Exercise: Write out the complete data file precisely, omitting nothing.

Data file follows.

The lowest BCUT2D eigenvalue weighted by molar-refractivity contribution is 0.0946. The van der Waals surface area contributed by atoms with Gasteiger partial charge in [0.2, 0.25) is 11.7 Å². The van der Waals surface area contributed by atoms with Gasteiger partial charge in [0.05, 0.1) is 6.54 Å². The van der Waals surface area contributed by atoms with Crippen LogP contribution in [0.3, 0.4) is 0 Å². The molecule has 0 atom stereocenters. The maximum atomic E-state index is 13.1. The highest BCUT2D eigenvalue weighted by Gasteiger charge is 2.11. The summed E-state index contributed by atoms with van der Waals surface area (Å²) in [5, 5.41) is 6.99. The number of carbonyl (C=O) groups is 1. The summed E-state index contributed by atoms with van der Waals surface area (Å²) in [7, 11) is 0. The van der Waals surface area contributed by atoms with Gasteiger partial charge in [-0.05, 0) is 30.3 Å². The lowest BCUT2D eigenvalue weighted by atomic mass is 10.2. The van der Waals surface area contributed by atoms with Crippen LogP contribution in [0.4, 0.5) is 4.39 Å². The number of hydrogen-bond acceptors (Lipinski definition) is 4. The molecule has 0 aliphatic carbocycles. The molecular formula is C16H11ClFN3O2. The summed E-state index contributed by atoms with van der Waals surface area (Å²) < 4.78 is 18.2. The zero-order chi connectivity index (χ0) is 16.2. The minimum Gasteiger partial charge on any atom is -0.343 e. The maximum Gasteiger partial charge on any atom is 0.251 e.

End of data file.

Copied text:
The lowest BCUT2D eigenvalue weighted by molar-refractivity contribution is 0.0946. The van der Waals surface area contributed by atoms with Gasteiger partial charge in [0.2, 0.25) is 11.7 Å². The van der Waals surface area contributed by atoms with Gasteiger partial charge in [0.05, 0.1) is 6.54 Å². The van der Waals surface area contributed by atoms with Crippen LogP contribution in [0.3, 0.4) is 0 Å². The molecule has 0 atom stereocenters. The maximum atomic E-state index is 13.1. The highest BCUT2D eigenvalue weighted by Gasteiger charge is 2.11. The summed E-state index contributed by atoms with van der Waals surface area (Å²) in [5, 5.41) is 6.99. The number of carbonyl (C=O) groups is 1. The summed E-state index contributed by atoms with van der Waals surface area (Å²) in [7, 11) is 0. The van der Waals surface area contributed by atoms with Gasteiger partial charge in [-0.05, 0) is 30.3 Å². The lowest BCUT2D eigenvalue weighted by atomic mass is 10.2. The van der Waals surface area contributed by atoms with Crippen LogP contribution in [0.4, 0.5) is 4.39 Å². The number of hydrogen-bond acceptors (Lipinski definition) is 4. The molecule has 0 aliphatic carbocycles. The molecular formula is C16H11ClFN3O2. The summed E-state index contributed by atoms with van der Waals surface area (Å²) < 4.78 is 18.2. The zero-order chi connectivity index (χ0) is 16.2. The minimum Gasteiger partial charge on any atom is -0.343 e. The maximum Gasteiger partial charge on any atom is 0.251 e.